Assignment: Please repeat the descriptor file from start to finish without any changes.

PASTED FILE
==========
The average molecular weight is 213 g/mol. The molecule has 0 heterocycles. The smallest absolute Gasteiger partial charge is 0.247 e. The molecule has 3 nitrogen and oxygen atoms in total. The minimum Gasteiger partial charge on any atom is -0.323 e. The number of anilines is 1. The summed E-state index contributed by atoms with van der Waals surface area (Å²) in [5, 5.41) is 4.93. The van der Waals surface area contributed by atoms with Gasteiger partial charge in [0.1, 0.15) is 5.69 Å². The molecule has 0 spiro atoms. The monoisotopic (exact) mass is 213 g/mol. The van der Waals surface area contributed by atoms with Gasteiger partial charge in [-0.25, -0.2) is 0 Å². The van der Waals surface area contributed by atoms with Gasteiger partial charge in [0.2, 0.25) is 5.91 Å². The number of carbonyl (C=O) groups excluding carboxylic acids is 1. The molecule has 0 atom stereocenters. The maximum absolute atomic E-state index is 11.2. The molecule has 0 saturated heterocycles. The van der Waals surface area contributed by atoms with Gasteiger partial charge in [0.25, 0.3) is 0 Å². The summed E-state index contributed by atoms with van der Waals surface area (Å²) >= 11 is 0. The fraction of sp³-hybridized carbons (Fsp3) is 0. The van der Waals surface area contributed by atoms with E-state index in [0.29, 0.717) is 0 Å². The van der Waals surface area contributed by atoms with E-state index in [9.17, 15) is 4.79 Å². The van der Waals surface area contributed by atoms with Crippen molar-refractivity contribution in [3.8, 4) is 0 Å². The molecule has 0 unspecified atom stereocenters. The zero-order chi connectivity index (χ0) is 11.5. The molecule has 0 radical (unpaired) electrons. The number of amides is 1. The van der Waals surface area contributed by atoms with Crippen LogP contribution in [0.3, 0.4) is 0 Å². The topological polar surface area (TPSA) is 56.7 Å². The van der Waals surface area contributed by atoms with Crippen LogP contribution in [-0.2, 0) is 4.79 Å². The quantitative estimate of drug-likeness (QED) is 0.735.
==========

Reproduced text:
The average molecular weight is 213 g/mol. The molecule has 0 heterocycles. The smallest absolute Gasteiger partial charge is 0.247 e. The molecule has 3 nitrogen and oxygen atoms in total. The minimum Gasteiger partial charge on any atom is -0.323 e. The number of anilines is 1. The summed E-state index contributed by atoms with van der Waals surface area (Å²) in [5, 5.41) is 4.93. The van der Waals surface area contributed by atoms with Gasteiger partial charge in [0.1, 0.15) is 5.69 Å². The molecule has 0 spiro atoms. The monoisotopic (exact) mass is 213 g/mol. The van der Waals surface area contributed by atoms with Gasteiger partial charge in [-0.25, -0.2) is 0 Å². The van der Waals surface area contributed by atoms with Gasteiger partial charge in [0.2, 0.25) is 5.91 Å². The number of carbonyl (C=O) groups excluding carboxylic acids is 1. The molecule has 0 atom stereocenters. The maximum absolute atomic E-state index is 11.2. The molecule has 0 saturated heterocycles. The van der Waals surface area contributed by atoms with Gasteiger partial charge in [0.25, 0.3) is 0 Å². The summed E-state index contributed by atoms with van der Waals surface area (Å²) >= 11 is 0. The fraction of sp³-hybridized carbons (Fsp3) is 0. The van der Waals surface area contributed by atoms with E-state index in [0.29, 0.717) is 0 Å². The van der Waals surface area contributed by atoms with E-state index in [9.17, 15) is 4.79 Å². The van der Waals surface area contributed by atoms with Crippen molar-refractivity contribution in [3.8, 4) is 0 Å². The molecule has 0 unspecified atom stereocenters. The zero-order chi connectivity index (χ0) is 11.5. The molecule has 0 radical (unpaired) electrons. The number of amides is 1. The van der Waals surface area contributed by atoms with Crippen LogP contribution in [0.3, 0.4) is 0 Å². The topological polar surface area (TPSA) is 56.7 Å². The van der Waals surface area contributed by atoms with Crippen LogP contribution in [-0.2, 0) is 4.79 Å². The quantitative estimate of drug-likeness (QED) is 0.735.